There was also a group of patients identified who, although termed ‘non responders’, had their deterioration slowed by taking Ampligen.

What prompted this research?

This study was prompted by the Phase III clinical trial, where patients were given Ampligen twice weekly for 40 weeks compared to placebo. Some patients dramatically responded while others did not. Their hypothesis was that baseline exercise tolerance could be used to predict responses to rintatolimod. This report identifies three classes of patients. The first is defined by marked improvement in exercise tolerance and quality of life. The second class was not significantly responsive. The third class, although deteriorating on rintatolimod, do so at a reduced rate compared to controls.

Full paper: Published in the Journal of Drug Research and Development, the paper is Chronic Fatigue Syndrome/Myalgic Encephalomyelitis (CFS/ME): Characteristics of Responders to Rintatolimod.

 

TREADMILL TEST SHOWS WHO AMPLIGEN MAY HELP

CHRONIC FATIGUE SYNDROME ADVISORY COMMITTEE (USA) RECOMMENDATIONS

USA’s Advisory Committee wants bigger research aimed at finding diagnostic tests, using Canadian Consensus Criteria and private-public partnerships to find drug treatments. 

In August 2015, the Chronic Fatigue Syndrome Advisory Committee (CFSAC) made recommendations to the United States government in its role advising the Secretary of Health and Human Services.  It met to summarise the recommendations of the Institute Of Medicine report Beyond ME/CFS: Redefining an Illness and the National Institutes Of Health’s Pathways to Prevention report.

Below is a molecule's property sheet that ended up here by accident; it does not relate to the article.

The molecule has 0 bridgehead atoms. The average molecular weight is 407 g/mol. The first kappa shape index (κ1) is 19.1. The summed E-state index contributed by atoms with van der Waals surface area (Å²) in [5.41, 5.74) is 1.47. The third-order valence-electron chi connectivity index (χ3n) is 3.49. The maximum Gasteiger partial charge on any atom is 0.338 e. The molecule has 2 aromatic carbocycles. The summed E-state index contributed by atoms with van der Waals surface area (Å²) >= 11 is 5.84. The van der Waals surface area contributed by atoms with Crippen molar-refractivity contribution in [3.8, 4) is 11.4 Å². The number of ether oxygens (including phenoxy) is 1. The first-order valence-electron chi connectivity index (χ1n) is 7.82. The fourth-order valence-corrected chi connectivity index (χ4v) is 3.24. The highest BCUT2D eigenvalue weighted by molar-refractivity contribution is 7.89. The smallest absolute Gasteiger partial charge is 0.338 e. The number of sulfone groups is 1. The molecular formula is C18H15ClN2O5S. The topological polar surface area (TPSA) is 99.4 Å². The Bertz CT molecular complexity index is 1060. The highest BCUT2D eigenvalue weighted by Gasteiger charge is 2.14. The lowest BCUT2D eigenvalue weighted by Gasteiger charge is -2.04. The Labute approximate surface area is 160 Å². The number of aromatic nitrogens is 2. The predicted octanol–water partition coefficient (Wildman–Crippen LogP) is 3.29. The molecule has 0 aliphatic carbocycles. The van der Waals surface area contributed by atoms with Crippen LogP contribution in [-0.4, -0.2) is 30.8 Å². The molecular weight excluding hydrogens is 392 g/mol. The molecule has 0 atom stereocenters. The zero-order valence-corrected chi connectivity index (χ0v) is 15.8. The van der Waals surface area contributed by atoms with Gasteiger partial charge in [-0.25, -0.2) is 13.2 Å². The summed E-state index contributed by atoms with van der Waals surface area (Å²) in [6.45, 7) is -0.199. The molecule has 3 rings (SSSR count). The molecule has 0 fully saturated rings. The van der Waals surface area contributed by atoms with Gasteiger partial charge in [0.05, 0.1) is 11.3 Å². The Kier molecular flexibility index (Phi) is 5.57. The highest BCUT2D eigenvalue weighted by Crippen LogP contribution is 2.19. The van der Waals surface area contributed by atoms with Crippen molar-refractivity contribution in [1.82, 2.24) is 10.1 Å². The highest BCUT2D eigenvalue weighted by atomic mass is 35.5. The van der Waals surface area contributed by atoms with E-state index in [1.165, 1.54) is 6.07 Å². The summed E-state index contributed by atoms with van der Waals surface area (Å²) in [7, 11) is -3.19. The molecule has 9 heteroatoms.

The bottom line is funding. Low funding has impacted research but rapid scientific discovery is within reach. CFSAC uses strong language for a government report: “research funding for this disease has been woefully inadequate”.  Based on disease prevalence, CFSAC says equitable funding is $250 million annually. CFSAC estimates ME/CFS costs US society $17 to $24 billion annually, to put this in perspective.

CFSAC recommends the government:

  • Prioritise finding biomarkers and diagnostic tests, which will encourage drug development.
  • Encourage research which compares patients to each other, rather than healthy controls, to distinguish “important subsets (which) can be identified in terms of disease symptomatology, responses to physical and cognitive stressors, brain imaging, the microbiome, virology, immune function, and gene expression.”
  • Encourage public-private partnership to fast-track drug trials. NIH Clinical Center and others should look at drugs approved for other autoimmune, neurodegenerative, viral and other diseases, such as Valganciclovir and Rituxan.
  • Use consistent criteria. Federally-funded research should specify use of the 2003 Canadian Consensus Criteria as a research case definition for patient selection so there can be reproducible research. Also develop clinical guidelines to assess post-exertional malaise (PEM).
  • Assign the disease to the National Institute of Neurological Disorders and Stroke who has “the expertise, authority and resources needed to fund, facilitate, coordinate, and monitor the considerable work that is needed and to ensure that the disease is a part of the NIH-Wide Strategic Plan.”
  • Educate medical professionals, include in the United States Medical Licensing Examination and use consistent language across all websites and materials.